There are few buildings that have the romanticized image of an artistic retreat than that of the bungalow. Perhaps a New York City loft, but my money’s still on the bungalow. Small and dense, rooms wrapped around each other like a protective cocoon to allow the occupant the time and safety to express his (or her) innermost secrets in the form of art.

If you’re not an artist, you’re not allowed to own a bungalow. In certain cultures, you’re not even allowed to be in the same neighborhood as a bungalow without being able to present a portfolio of passable works or they’ll make you do the Truffle Shuffle (from the Goonies) in public.

Truffle Shuffle

Truffle Shuffle. Serious stuff.

But seriously, bungalows will always have a special feel for me, personally. They’re so much more intimate than the large Victorian-era houses we’ve been talking about up to this point. And for a time, you couldn’t read modern literature without the main character struggling to find themselves while living in a cozy, dark bungalow packed with artifacts of years gone by.

Well, that’s enough of me waxing poetic. Bungalows have been around since the 1600s, where they were used to describe the little hovels English sailors of the East India Company used while in India. They were pretty horrible, hence the word “hovel.” They’ve been elsewhere since, usually denoting the type of cottages we’re used to seeing, or as tourist housing.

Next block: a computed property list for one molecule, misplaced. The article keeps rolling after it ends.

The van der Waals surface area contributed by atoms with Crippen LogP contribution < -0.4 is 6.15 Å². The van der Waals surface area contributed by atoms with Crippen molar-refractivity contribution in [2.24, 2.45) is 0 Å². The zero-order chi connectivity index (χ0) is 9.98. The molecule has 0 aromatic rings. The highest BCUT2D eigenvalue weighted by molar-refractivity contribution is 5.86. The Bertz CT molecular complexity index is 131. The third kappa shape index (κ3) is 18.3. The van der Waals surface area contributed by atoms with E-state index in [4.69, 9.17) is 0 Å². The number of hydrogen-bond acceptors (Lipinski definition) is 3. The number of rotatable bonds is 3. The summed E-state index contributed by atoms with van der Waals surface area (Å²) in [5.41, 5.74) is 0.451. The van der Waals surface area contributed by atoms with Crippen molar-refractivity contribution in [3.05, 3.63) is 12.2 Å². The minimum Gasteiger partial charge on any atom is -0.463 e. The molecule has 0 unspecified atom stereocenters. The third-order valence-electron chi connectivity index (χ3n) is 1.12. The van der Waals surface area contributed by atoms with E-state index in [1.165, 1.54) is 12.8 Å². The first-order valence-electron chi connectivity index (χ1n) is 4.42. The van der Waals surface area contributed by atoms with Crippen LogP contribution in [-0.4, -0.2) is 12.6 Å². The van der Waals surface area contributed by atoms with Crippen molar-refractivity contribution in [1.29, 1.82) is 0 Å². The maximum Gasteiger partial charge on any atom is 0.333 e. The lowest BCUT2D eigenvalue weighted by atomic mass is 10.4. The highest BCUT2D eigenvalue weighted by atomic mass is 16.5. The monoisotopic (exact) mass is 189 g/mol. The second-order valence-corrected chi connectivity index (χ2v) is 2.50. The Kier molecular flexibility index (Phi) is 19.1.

They were ridiculously popular here in the States, right after World War I. The lower middle class were moving out of apartments in literal droves, out to private houses. And these bungalows could be built for the small price of $3500 (amounts to about $38,000 now). The design was spread by mail-order plans and the buildings could actually be purchased precut from some firms. They were practically DIY.

There are a handful of variations of the standard bungalow, but they all essentially boil down to the same collection of traits. One to one-and-a-half stories, long, low roofs that top the squat little buildings, and either a gable or an attic vent that mimics one. Usually wood or stucco (or siding, if that’s your thing), with some brick being common. And the ubiquitous porch. Always a porch. If it doesn’t have a porch, it ain’t a bungalow.

 

Come in, shut the door, forget the world exists, write the next great American novel.


As I said before, the interiors were a study in coziness. Usually hitting the living room directly from the front door, there would sometimes be a large opening from it to a dining room. The ceilings were low, and for some bungalows, because of the surrounding porch, the interiors were dark, even during the day. The upper floor, if there was one, usually contained a bedroom or two.

For some, I don’t know, maybe this seems like a dark prison. But for others, a lot of others, this was or is the definition of home. Bungalows were so popular for the 20 or so years right after WWI that most cities have what’s called a “Bungalow Belt,” where almost every building for miles is one of these great, if small, homes.

If you’re interested in one of these plans, we’d be more than happy to accommodate you. And if you’re not an artist, that’s ok. We won’t tell the Bungalow Police. Contact us at:

 

Home Designing Service, Ltd

25 Meadows Rd.

Windsor, Connecticut 06095

860-724-5522

inquiries@homedesigningservice.com